Mt. Prospect Avenue in Newark has New Jersey's first protected bike lane, as far as we know. But unfortunately it looks like the Garden State will soon be back to zero.
Andrew Besold at WalkBikeJersey is reporting Mayor Ras Baraka has ordered the removal of the bike lane, and in the meantime is allowing people to park in it. The executive order follows some unfriendly news coverage, Besold says:
Well, it might have been too good while it lasted. If you read The Star-Ledger or have been following our Facebook page you are likely aware of the parking protected bike lanes on Mt. Prospect Ave in Newark's North Ward, the first that we are aware of in New Jersey. Columnist Barry Carter has been writing a series (1, 2, 3) about the claimed hardships the streetscape redesign, particularly the parking protected bike lanes have caused the local residents and merchants. This Tuesday he claimed victory over the bike lanes after Mayor Baraka issued an executive order [allowing] drivers to park at the curb until the roadway could be entirely redesigned without the bike lanes as they are now.
The crux of the argument to remove the bike lanes was that they had eliminated valuable parking that was preventing customers from visiting the stores on the avenue. Also, since the addition of parking protected bike lanes had narrowed the width of the the avenue, customers now would no longer be able to double park to quickly visit a store. However in the hour I was there on Tuesday, December 16th, between 2pm and 3pm, parking was not at all a problem. Again, I arrived by car and was able to find a parking space on just about every block, if not on Mt. Prospect Ave itself, on the immediately adjacent side streets.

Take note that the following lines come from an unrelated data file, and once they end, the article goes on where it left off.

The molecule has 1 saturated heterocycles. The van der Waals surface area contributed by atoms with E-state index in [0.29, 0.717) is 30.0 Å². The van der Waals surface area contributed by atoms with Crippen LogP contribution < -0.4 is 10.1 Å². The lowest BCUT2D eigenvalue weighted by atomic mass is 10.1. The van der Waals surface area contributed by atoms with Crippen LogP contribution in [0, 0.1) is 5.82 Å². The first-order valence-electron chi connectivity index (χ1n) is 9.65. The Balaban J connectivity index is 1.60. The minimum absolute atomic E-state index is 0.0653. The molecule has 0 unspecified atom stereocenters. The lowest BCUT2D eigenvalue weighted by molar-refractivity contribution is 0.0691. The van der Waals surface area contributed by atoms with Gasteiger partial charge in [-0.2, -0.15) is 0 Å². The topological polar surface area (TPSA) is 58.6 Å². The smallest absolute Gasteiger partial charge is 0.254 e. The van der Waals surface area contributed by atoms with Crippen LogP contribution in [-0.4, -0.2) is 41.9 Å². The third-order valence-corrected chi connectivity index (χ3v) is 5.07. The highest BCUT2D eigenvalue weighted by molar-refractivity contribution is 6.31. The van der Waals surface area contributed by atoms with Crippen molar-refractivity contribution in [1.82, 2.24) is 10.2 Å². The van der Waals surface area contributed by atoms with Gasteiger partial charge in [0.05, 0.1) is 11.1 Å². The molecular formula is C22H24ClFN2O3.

Now I will confess that I was only here for one hour on a Tuesday afternoon. I do not live or work there. Things could be vastly different after 5pm and/or on weekends. Still parking was plentiful on Mt. Prospect when I was there and on the immediately adjacent side streets. To the west a block away most of the curb space was free for car parking. I would be hard pressed to believe that one couldn't find a parking space within any one block on this portion of Mt. Prospect at any time or day. The only real bone of contention here seems to be people's ability to double-park directly in front of the establishment of their choosing which has always been illegal.
Elsewhere on the Network today: The Dallas Morning News Transportation Blog reports that one of the city's most prominent architects has joined the chorus of people demanding the city cancel the poorly conceived Trinity Toll Road. And Wash Cycle explains how DC Mayor Vincent Gray is helping to advance cycling improvements.
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